Used 2009 Acura RDX Review
Edmunds expert review
Big S, little U, big V. The 2009 Acura RDX goes all-in for sport but comes up short when it comes to real-world utility.
What's new for 2009
Think of the Acura RDX as a certain type of athletic friend: he's fun to play with during the game, but he can be annoying off the court or field. (Do you think Michael Jordan and Dennis Rodman hung out at Bennigan's after shooting hoops? Um, no.) Just as many of us have friends for different situations, the 2009 Acura RDX also does its best work under limited, specific circumstances.
As Acura's compact crossover SUV, the RDX puts heavy emphasis on the sport part of the "sport-utility vehicle" name. Its muscular turbocharged engine, grippy "Super-Handling All-Wheel-Drive" (SH-AWD) system and agile, firmly tuned suspension with big tires are clearly aimed at driving enthusiasts who'd like a little extra cargo room. On the flip side, there's not much utility here -- the cabin is on the tight side when it comes to both passenger and cargo space, the ride quality can occasionally be harsh and the ground clearance is hardly better than a regular sedan's.
Comparable in size to the Honda CR-V (but without the cabin versatility), the Acura RDX sports a number of upscale features to validate its premium branding, such as its advanced AWD system, leather sport seats, a high-power audio system and Bluetooth connectivity. The optional Technology Package adds an array of high-tech goodies that should please any technophile.
Essentially, the 2009 Acura RDX is a sport sedan disguised as a small SUV. Although some may lament that the RDX's sport-tuned focus comes at the expense of ride comfort, there's no denying that the RDX is one of the most nimble utes around. This design approach worked for the BMW X3, and indeed, the two models are prime competitors. The RDX is a bit quicker from zero to 60 mph (albeit at the expense of fuel economy) and has a lower price, but lacks the X3's extra interior space and elegant cabin ambiance.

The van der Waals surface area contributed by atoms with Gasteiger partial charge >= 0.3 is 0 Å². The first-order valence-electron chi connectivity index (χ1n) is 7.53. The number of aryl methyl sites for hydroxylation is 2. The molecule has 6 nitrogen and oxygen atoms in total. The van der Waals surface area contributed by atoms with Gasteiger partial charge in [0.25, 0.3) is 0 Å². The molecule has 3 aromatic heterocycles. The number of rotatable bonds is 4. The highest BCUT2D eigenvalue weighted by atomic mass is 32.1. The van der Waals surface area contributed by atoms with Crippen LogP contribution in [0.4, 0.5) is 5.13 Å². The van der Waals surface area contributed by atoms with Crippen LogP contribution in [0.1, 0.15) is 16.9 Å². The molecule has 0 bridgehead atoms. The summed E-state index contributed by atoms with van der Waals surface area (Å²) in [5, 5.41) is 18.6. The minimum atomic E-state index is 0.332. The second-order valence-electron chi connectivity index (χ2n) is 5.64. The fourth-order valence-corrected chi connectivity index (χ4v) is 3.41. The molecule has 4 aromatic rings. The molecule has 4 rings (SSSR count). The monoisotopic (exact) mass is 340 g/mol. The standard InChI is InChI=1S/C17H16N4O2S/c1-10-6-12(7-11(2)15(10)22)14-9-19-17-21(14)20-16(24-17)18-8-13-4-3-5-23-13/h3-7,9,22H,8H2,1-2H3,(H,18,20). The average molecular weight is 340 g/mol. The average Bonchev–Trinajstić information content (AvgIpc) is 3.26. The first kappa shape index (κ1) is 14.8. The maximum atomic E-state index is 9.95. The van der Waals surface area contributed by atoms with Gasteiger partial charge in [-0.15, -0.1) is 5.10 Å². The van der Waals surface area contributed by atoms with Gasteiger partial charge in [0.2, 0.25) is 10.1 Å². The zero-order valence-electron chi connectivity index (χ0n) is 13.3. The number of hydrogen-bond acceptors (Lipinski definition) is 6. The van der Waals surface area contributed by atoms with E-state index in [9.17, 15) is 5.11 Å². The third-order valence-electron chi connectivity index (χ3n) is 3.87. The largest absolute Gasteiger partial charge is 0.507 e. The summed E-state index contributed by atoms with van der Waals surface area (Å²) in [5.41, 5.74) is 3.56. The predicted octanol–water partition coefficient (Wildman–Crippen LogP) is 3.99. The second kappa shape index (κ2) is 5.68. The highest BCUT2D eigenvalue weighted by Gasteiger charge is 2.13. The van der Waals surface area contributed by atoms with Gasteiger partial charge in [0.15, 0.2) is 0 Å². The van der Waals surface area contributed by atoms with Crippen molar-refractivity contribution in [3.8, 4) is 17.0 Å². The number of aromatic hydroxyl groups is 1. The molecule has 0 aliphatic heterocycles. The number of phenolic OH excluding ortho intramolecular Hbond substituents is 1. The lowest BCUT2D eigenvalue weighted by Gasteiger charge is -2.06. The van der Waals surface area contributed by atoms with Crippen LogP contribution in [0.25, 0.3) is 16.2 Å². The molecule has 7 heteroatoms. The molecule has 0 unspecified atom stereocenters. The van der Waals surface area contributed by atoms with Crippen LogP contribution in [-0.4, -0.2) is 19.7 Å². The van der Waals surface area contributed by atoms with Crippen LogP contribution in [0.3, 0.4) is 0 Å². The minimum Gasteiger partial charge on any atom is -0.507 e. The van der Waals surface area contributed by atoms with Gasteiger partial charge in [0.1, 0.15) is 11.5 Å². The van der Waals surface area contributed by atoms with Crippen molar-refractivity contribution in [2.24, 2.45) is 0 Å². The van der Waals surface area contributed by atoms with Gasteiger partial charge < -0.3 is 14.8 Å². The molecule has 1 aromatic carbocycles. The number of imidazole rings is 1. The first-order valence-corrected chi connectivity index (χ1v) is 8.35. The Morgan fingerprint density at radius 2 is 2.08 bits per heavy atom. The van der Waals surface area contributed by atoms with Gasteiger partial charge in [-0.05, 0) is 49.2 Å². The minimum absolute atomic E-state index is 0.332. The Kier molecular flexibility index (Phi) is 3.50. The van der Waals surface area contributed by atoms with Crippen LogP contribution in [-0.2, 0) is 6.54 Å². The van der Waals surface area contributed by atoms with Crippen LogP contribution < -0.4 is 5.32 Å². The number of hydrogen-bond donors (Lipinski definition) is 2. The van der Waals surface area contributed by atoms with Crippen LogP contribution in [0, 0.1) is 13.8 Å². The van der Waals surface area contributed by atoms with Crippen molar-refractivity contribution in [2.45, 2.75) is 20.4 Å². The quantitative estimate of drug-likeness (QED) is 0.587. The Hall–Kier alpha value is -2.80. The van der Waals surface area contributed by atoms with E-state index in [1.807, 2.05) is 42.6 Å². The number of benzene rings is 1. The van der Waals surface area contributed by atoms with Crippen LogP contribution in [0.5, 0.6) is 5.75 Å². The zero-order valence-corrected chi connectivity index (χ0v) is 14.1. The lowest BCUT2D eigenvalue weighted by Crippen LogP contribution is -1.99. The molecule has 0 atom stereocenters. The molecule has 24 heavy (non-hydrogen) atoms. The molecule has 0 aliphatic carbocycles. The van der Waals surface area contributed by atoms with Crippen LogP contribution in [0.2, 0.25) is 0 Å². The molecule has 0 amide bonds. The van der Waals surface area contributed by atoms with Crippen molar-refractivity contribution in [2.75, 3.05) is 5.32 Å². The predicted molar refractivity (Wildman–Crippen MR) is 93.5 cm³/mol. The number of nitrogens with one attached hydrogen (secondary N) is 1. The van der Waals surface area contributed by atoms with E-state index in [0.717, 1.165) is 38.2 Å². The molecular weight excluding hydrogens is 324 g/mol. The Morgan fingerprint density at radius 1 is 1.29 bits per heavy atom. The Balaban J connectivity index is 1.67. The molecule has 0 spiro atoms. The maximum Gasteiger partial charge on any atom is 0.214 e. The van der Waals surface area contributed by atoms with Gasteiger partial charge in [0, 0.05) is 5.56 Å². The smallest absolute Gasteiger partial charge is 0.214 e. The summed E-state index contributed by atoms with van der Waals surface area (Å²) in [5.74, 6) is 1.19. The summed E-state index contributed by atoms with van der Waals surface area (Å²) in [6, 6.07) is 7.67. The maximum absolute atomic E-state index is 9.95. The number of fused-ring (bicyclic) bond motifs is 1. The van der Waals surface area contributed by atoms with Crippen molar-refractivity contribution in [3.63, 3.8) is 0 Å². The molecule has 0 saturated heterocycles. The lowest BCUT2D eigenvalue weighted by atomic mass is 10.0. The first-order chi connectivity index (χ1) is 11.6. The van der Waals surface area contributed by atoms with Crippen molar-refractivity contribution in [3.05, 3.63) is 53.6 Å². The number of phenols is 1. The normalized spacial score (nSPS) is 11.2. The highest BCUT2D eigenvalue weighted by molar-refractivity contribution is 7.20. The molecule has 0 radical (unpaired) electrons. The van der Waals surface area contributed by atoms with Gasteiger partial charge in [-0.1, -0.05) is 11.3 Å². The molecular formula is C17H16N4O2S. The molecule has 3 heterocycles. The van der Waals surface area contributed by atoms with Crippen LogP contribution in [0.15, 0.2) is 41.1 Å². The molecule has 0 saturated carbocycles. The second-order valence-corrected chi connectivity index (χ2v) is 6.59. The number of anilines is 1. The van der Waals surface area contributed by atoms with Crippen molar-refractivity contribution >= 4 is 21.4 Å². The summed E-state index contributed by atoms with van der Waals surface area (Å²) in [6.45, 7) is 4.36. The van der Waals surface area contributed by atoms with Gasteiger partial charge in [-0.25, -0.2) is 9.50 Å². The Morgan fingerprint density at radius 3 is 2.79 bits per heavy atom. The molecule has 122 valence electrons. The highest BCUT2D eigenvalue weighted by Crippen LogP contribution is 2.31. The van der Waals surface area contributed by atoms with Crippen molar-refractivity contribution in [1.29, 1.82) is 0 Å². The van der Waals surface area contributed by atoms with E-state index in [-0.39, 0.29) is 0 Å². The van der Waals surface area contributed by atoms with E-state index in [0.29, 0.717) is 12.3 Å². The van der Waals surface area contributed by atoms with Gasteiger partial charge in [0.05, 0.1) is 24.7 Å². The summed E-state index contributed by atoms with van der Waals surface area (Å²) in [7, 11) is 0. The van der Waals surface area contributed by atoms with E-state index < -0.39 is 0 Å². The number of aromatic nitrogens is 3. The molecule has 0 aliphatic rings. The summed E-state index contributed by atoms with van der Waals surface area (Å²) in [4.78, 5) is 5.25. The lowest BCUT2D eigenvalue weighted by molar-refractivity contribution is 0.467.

Although we find a few aspects of the RDX's personality irksome, overall we have no problem recommending it to like-minded driving enthusiasts. That said, one should also consider the BMW X3 and the Infiniti EX35, as well as top non-premium picks like the similar-performing Mazda CX-7, Volkswagen Tiguan or the larger, more practical Toyota RAV4 V6.
Trim levels & features
The 2009 Acura RDX is a small five-passenger luxury crossover SUV. Standard features are plentiful and include 18-inch alloy wheels, xenon headlights, a moonroof, full power accessories, heated front seats, a tilt/telescoping steering column, a power driver seat with memory, a power passenger seat, Bluetooth phone connectivity, leather upholstery and dual-zone automatic climate control. A seven-speaker audio system with a six-disc CD/MP3 changer, satellite radio, steering-wheel-mounted audio controls and an auxiliary audio jack is also standard.
The RDX's available Technology Package adds a navigation system with real-time traffic, a rearview camera, solar-sensing and GPS-linking features for the climate control and a 10-speaker Panasonic/ELS premium surround-sound audio system.
Performance & mpg